KUWAIT: Libya’s foreign minister Dr Najla Mangoush speaks during a press conference in Kuwait yesterday. – Photo by Yasser Al-Zayyat

KUWAIT: Kuwait’s Foreign Minister and State Minister for Cabinet Affairs Sheikh Dr Ahmad Nasser Al-Mohammad Al-Sabah met with his Libyan counterpart Dr Najla Mangoush yesterday. During the meeting, the Kuwaiti minister affirmed Kuwait’s keenness on helping Libya complete its transitional phase and hold its general elections on December 24, 2021. Meanwhile, the Libyan official praised Kuwait’s efforts in supporting Libya and the region. In addition, both sides also discussed the historic bilateral ties between Kuwait and Libya, ways of enhancing those ties, in addition to latest regional and international developments.

Libya’s foreign minister had said yesterday that some foreign fighters have left the country as the unity government seeks to marshal international help to withdraw the many who remain. “The reports are correct. There is a very modest start,” Mangoush said at a news conference in Kuwait when asked whether some foreign fighters had been removed.

This handout photo released by Kuwait’s Foreign Ministry yesterday shows Foreign Minister Sheikh Dr Ahmad Nasser Al-Mohammad Al-Sabah meeting with his Libyan counterpart Dr Najla Mangoush.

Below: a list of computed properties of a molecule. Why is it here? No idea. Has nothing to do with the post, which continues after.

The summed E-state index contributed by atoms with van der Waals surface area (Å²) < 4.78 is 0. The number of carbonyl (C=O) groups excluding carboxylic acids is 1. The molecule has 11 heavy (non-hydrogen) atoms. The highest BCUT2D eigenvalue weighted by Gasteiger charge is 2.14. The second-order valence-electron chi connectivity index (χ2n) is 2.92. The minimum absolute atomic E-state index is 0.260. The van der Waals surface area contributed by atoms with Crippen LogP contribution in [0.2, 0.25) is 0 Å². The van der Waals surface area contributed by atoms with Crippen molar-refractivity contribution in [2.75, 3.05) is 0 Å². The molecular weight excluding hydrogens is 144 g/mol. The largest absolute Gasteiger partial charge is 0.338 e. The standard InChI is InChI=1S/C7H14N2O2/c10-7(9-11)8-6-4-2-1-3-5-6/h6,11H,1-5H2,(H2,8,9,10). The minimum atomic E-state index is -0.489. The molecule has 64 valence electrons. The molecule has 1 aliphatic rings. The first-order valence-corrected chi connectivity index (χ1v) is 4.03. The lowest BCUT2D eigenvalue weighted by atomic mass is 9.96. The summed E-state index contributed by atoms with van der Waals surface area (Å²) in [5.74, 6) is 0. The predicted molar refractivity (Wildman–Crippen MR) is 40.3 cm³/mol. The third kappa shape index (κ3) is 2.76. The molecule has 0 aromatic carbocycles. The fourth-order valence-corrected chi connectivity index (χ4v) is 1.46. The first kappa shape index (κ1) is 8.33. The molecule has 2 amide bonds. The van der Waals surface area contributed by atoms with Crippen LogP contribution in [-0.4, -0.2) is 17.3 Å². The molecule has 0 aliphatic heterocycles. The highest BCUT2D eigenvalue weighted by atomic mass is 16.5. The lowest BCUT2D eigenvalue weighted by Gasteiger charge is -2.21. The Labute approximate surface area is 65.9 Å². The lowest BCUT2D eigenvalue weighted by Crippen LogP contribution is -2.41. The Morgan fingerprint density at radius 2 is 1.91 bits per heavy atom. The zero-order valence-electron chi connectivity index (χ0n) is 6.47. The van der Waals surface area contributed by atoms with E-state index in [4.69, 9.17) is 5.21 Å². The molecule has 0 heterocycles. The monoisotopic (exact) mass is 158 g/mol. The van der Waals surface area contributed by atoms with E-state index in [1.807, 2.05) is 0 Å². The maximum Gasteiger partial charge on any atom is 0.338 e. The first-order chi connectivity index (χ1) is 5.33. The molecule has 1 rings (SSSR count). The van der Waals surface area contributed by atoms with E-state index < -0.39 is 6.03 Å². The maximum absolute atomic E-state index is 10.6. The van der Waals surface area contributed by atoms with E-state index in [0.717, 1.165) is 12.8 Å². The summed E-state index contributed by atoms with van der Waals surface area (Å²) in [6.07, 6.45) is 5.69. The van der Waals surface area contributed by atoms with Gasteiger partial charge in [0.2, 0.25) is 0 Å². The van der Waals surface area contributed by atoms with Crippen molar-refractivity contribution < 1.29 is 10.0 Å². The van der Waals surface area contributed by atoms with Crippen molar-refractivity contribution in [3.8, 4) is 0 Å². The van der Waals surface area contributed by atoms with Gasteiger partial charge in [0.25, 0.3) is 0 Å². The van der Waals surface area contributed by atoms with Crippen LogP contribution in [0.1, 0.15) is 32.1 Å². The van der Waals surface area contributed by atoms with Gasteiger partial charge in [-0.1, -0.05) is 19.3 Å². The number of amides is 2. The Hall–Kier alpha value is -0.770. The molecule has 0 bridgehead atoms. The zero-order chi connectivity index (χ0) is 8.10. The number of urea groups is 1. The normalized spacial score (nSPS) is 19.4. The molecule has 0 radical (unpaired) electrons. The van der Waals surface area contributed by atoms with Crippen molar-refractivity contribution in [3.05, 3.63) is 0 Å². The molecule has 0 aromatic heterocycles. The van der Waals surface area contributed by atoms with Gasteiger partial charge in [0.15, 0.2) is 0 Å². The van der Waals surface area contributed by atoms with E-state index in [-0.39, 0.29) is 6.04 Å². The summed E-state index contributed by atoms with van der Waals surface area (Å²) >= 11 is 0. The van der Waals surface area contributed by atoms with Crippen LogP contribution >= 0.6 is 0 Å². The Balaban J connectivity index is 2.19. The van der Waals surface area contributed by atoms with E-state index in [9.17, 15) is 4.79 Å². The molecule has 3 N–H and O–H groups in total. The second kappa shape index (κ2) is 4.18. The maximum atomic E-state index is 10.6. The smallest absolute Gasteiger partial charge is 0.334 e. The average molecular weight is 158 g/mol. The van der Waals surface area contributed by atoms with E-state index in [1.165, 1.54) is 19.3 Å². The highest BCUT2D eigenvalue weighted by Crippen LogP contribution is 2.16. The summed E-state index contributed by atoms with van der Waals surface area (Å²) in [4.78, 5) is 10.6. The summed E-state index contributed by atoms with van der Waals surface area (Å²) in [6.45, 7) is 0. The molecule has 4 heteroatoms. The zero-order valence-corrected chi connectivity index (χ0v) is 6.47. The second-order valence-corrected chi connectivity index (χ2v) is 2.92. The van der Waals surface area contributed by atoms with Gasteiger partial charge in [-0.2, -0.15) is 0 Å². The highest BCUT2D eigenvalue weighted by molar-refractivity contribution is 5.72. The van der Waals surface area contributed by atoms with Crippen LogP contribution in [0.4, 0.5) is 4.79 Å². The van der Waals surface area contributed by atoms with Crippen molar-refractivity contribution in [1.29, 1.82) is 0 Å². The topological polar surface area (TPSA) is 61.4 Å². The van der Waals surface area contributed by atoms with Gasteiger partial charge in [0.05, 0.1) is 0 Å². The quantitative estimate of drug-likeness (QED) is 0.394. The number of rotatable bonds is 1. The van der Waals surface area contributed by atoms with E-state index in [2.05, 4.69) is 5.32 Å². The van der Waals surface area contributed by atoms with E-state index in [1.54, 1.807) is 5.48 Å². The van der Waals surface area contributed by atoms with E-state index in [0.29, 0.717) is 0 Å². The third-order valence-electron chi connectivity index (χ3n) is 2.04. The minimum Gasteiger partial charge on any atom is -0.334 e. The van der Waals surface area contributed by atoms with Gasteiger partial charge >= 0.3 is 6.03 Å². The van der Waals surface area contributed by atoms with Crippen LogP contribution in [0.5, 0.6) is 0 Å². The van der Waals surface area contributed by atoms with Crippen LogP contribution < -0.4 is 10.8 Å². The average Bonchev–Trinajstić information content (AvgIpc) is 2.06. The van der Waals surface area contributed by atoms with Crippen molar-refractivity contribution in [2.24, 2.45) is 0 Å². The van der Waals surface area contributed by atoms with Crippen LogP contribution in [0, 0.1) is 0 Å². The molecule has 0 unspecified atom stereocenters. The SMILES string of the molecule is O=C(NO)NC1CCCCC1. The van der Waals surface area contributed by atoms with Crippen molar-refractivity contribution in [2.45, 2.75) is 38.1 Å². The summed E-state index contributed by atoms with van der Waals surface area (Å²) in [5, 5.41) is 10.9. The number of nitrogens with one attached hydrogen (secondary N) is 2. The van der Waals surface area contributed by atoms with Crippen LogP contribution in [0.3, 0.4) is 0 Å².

“We are still seeking a larger and comprehensive organization for the exit of mercenaries,” she said. Libya’s warring sides, backed by regional powers, remain entrenched with allied foreign mercenaries along front lines in defiance of a ceasefire agreement. Any more significant withdrawal of foreign mercenaries has appeared far off amid arguments over the role of regional forces allied to each side and stumbles in efforts to agree ground-rules for a national election.

There has been little peace or security in Libya since the 2011 NATO-backed uprising that ousted Muammar Gaddafi. The country split between warring eastern and western factions in 2014. Eastern forces were backed by the United Arab Emirates, Russia and Egypt. The previous government in Tripoli, in the west, which was recognized by the United Nations, was supported by Turkey.

The warring sides brought in mercenaries, including via Russia’s Wagner group, from Syria, Sudan and Chad among other countries, the United Nations has said.
Last year, after commander Khalifa Haftar’s eastern-based Libyan National Army (LNA) was pushed back from its 14-month assault on Tripoli, the two sides agreed on a truce and accepted the installation of a new unity government in Tripoli. The ceasefire agreement called for all foreign mercenaries to be withdrawn within three months of its being signed a year ago.

The head of Libya’s presidency council said last month it would take part in a conference to ensure “unified, consistent” international support and restore a sense of Libyan leadership and ownership over the country’s future. But Mohammed Al-Menfi also warned of “serious challenges” that could undermine national elections planned for December 24. – Agencies